New interactive hall commemorates Texas women

If you visit the Sue S. Bancroft Leadership Hall, you will find yourself face to face with a massive replica of the classical Greek statue Winged Victory of Samothrace, honoring the goddess Nike. This replica was given by the class of 1929 to commemorate Armistice Day and the defeat of autocracy. With the generous support of Nancy P. Paup ’73, ’74 and Thaddeus E. Paup, this second replica was purchased from Paris and restored.

“The statue speaks to the spirit of the university,” says Curator Elizabeth Qualia. “This museum is about courageous women who assumed leadership roles and took charge of their life stories.”

I believe in TWU’s purpose: Educate a woman, empower the world.

Sue S. Bancroft

The interactive hall opened in September and is the state’s only history museum dedicated to Texas women. Located in the Jane Nelson Institute for Women’s Leadership in Old Main on the Denton campus, the hall is named in honor of Sue S. Bancroft, who donated $2 million to the institute. She is the founding chair of the institute’s advisory council and is a former TWU System Board of Regents Chairwoman.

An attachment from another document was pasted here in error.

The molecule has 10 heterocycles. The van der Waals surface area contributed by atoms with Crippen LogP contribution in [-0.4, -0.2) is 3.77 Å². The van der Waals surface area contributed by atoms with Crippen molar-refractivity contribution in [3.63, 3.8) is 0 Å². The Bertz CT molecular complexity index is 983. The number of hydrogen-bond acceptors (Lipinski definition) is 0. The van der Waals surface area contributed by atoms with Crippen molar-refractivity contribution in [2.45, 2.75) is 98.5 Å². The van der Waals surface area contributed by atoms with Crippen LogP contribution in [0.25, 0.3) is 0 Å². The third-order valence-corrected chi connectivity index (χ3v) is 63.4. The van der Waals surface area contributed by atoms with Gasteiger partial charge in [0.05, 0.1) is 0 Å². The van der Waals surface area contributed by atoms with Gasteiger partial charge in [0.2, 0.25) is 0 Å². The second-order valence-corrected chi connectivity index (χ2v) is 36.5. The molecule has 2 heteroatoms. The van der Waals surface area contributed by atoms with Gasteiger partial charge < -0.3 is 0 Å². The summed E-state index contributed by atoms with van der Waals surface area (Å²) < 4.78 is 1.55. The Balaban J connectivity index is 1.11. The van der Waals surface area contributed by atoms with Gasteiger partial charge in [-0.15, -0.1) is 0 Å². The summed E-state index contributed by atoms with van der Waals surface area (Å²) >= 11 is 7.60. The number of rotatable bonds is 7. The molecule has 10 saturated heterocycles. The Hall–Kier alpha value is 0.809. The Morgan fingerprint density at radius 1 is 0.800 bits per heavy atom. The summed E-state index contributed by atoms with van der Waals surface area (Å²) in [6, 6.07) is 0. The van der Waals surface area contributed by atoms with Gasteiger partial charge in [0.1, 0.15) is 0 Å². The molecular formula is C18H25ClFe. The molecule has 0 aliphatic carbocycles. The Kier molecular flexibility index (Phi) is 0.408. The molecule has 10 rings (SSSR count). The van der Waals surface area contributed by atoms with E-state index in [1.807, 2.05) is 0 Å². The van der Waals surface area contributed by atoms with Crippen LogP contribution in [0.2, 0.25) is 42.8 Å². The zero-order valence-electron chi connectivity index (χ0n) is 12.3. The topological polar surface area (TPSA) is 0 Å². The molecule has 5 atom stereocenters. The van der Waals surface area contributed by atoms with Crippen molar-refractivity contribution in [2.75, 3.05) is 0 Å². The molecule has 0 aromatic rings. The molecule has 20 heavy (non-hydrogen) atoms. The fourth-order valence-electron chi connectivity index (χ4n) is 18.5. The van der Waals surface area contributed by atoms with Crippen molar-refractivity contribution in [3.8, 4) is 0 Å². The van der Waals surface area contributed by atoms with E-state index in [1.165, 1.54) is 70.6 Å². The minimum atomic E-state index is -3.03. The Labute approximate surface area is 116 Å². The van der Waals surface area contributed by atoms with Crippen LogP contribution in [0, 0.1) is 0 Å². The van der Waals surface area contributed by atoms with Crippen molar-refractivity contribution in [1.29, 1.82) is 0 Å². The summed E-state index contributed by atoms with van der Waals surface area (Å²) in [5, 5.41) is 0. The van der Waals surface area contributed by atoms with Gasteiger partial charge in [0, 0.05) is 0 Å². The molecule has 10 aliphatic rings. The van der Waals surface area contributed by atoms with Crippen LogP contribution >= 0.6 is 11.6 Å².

“I believe in TWU’s purpose: Educate a woman, empower the world. And it’s in this spirit of paying it forward that I have invested in supporting women who aspire to lead in the boardroom, in the arts, in community organizations and in political and policy arenas,” Bancroft says.


The hall celebrates the lives of 12 Texas women through an interactive digital gallery. Using touchscreens, visitors can learn about First Ladies Claudia Alta “Lady Bird” Johnson, Barbara Bush and Laura Bush; Supreme Court Justice Sandra Day O’Connor; State Representative Martha Wong; and Chicana activist Martha P. Cotera.

The most popular exhibit, according to Qualia, is the Rising Star interactive podium. Visitors can stand behind the podium, with an image of the Texas State Capitol in the background, and read excerpts from speeches by crusading women. Or, they can write one of their own. Screens around the exhibit display the speaker’s image while she presents, as if she were delivering a press conference. Guests can preserve their experience through a digital photo booth. 


The location in the university’s most historic and iconic building is deliberate, according to Chancellor and President Carine M. Feyten. “It’s our intention that the institute and its exhibit hall will have a similar historic impact 100 years from now,” she says. “Our university holds a significant place in Texas history.”

“The idea behind the leadership hall was to have a space where we could inspire women to become leaders and help them find their passion. There’s no better place for that than Texas Woman’s University,” Qualia says. 

Tour the hall
Open Tuesday-Friday, 10 a.m.-4 p.m. Free admission. For more information, visit